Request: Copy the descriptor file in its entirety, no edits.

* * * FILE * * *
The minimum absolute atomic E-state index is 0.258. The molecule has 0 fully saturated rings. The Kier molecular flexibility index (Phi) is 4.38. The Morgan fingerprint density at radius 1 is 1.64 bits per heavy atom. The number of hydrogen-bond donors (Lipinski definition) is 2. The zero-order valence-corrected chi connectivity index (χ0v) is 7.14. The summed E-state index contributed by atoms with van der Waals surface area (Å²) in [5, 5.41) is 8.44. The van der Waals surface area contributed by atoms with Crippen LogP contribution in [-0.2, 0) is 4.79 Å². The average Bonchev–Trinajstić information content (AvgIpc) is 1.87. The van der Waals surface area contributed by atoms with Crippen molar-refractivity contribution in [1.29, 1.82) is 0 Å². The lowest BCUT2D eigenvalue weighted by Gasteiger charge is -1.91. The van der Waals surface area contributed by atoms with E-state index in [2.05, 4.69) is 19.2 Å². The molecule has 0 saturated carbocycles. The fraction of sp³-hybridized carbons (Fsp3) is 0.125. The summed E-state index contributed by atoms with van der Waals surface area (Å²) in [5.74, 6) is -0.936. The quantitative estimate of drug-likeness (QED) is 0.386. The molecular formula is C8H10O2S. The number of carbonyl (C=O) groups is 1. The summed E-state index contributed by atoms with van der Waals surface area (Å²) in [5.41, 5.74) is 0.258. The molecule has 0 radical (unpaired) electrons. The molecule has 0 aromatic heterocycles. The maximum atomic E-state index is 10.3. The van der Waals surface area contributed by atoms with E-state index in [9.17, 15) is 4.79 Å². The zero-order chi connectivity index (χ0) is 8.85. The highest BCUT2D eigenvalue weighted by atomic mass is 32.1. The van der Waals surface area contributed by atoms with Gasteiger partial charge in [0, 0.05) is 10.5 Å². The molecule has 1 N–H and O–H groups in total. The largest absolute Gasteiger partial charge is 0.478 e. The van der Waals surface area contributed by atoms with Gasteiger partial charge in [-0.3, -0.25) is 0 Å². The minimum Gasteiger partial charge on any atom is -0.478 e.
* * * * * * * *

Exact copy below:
The minimum absolute atomic E-state index is 0.258. The molecule has 0 fully saturated rings. The Kier molecular flexibility index (Phi) is 4.38. The Morgan fingerprint density at radius 1 is 1.64 bits per heavy atom. The number of hydrogen-bond donors (Lipinski definition) is 2. The zero-order valence-corrected chi connectivity index (χ0v) is 7.14. The summed E-state index contributed by atoms with van der Waals surface area (Å²) in [5, 5.41) is 8.44. The van der Waals surface area contributed by atoms with Crippen LogP contribution in [-0.2, 0) is 4.79 Å². The average Bonchev–Trinajstić information content (AvgIpc) is 1.87. The van der Waals surface area contributed by atoms with Crippen molar-refractivity contribution in [1.29, 1.82) is 0 Å². The lowest BCUT2D eigenvalue weighted by Gasteiger charge is -1.91. The van der Waals surface area contributed by atoms with E-state index in [2.05, 4.69) is 19.2 Å². The molecule has 0 saturated carbocycles. The fraction of sp³-hybridized carbons (Fsp3) is 0.125. The summed E-state index contributed by atoms with van der Waals surface area (Å²) in [5.74, 6) is -0.936. The quantitative estimate of drug-likeness (QED) is 0.386. The molecular formula is C8H10O2S. The number of carbonyl (C=O) groups is 1. The summed E-state index contributed by atoms with van der Waals surface area (Å²) in [5.41, 5.74) is 0.258. The molecule has 0 radical (unpaired) electrons. The molecule has 0 aromatic heterocycles. The maximum atomic E-state index is 10.3. The van der Waals surface area contributed by atoms with E-state index in [9.17, 15) is 4.79 Å². The zero-order chi connectivity index (χ0) is 8.85. The highest BCUT2D eigenvalue weighted by atomic mass is 32.1. The van der Waals surface area contributed by atoms with Gasteiger partial charge in [0, 0.05) is 10.5 Å². The molecule has 1 N–H and O–H groups in total. The largest absolute Gasteiger partial charge is 0.478 e. The van der Waals surface area contributed by atoms with Gasteiger partial charge in [-0.3, -0.25) is 0 Å². The minimum Gasteiger partial charge on any atom is -0.478 e.